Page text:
.36 Caliber Navy Percussion Revolver, Savage-North
Title: Revolver, Percussion, .36 Cal, Savage-North, US
Accession #: NHHC 1965-231-AU
Size: 5.5 x 14.5 x 1.5"
Medium: Steel, Wood
Location: Headquarters Artifact Collection, Naval History and Heritage Command
One large frame .36 caliber Savage-North percussion revolver. Six-chamber cylinder with six percussion nipples. The cylinder is unmarked with cylinder stops along the rear rim of the cylinder. It has a two-piece wood grips attached to the frame, secured by one screw. It has a heart-shaped trigger guard with ring trigger and spur trigger that act as a pseudo-double-action. The spur hammer is mounted on the top right frame and strikes at the top center. There is a blade front sight and a notch rear sight under the hammer. Octagon-shaped, rifled barrel. There is a hinged loader under the barrel with a release clip under the muzzle. The top of the barrel is marked “Savage RFA. Co. Middletown. CT / H.S. North Patented June 17 1856 / January 18 1859. May 15 1860.”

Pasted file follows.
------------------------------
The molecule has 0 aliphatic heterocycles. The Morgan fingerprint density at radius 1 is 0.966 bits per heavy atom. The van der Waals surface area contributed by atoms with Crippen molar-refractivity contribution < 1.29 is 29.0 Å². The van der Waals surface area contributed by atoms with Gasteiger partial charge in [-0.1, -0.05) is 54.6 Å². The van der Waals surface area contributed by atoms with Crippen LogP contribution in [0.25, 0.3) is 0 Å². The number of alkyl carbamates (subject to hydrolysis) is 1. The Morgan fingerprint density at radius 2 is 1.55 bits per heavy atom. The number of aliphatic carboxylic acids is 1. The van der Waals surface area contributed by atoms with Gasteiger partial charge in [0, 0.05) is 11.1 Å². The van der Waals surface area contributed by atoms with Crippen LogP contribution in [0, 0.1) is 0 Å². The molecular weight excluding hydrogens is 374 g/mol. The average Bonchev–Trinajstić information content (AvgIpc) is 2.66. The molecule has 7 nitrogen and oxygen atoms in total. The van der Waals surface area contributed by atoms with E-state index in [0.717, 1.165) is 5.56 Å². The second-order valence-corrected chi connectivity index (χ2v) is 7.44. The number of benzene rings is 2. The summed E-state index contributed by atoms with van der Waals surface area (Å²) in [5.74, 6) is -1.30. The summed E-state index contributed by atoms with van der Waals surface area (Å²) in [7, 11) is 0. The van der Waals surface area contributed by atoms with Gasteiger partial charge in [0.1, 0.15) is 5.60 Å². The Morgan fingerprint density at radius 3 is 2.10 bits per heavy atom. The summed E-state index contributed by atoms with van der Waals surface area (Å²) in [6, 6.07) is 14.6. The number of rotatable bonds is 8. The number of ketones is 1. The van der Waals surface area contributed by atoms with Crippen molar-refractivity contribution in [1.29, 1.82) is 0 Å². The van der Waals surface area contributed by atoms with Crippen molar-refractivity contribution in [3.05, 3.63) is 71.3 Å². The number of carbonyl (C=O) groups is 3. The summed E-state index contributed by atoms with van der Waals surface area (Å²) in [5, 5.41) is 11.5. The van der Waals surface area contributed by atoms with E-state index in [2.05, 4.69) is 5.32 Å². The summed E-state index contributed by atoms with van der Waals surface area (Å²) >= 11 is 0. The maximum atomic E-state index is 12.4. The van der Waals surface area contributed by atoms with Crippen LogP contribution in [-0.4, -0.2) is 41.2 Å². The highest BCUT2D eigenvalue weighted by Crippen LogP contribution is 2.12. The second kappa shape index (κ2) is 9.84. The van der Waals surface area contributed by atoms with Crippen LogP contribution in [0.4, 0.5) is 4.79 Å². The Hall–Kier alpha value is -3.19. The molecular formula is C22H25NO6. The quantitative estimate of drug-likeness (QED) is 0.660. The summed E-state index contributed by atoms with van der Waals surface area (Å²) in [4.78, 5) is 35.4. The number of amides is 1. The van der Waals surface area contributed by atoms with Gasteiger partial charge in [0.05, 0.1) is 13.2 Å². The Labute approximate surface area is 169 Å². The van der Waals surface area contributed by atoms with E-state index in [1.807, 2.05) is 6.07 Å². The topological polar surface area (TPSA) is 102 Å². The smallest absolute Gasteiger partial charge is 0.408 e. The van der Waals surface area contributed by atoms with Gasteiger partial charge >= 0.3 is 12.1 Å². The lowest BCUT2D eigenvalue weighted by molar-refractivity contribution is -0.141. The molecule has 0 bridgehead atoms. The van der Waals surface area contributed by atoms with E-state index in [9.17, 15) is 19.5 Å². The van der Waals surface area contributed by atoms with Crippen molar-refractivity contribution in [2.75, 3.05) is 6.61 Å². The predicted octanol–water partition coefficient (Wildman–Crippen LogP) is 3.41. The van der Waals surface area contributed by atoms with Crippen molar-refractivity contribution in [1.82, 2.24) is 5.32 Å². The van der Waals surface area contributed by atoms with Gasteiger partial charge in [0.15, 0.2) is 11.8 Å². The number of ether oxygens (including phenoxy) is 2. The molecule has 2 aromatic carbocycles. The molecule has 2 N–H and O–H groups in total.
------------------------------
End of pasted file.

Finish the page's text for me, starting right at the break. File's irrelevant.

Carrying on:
The US Navy initially received 300 of the unique Savage-North Percussion Revolvers in 1860. An additional 800 were ordered in 1861. Designed by Henry S. North and Edward Savage, this revolver was produced by the Savage Revolving Firearms Company from 1861 to 1862. This design was an early attempt at a double-action revolver. The lower ring cocking lever cocks the hammer and rotates the cylinder while the upper trigger releases the hammer, thereby firing the weapon. The weapons were overly complex and not well received by sailors. Consequently, they saw limited use during the Civil War.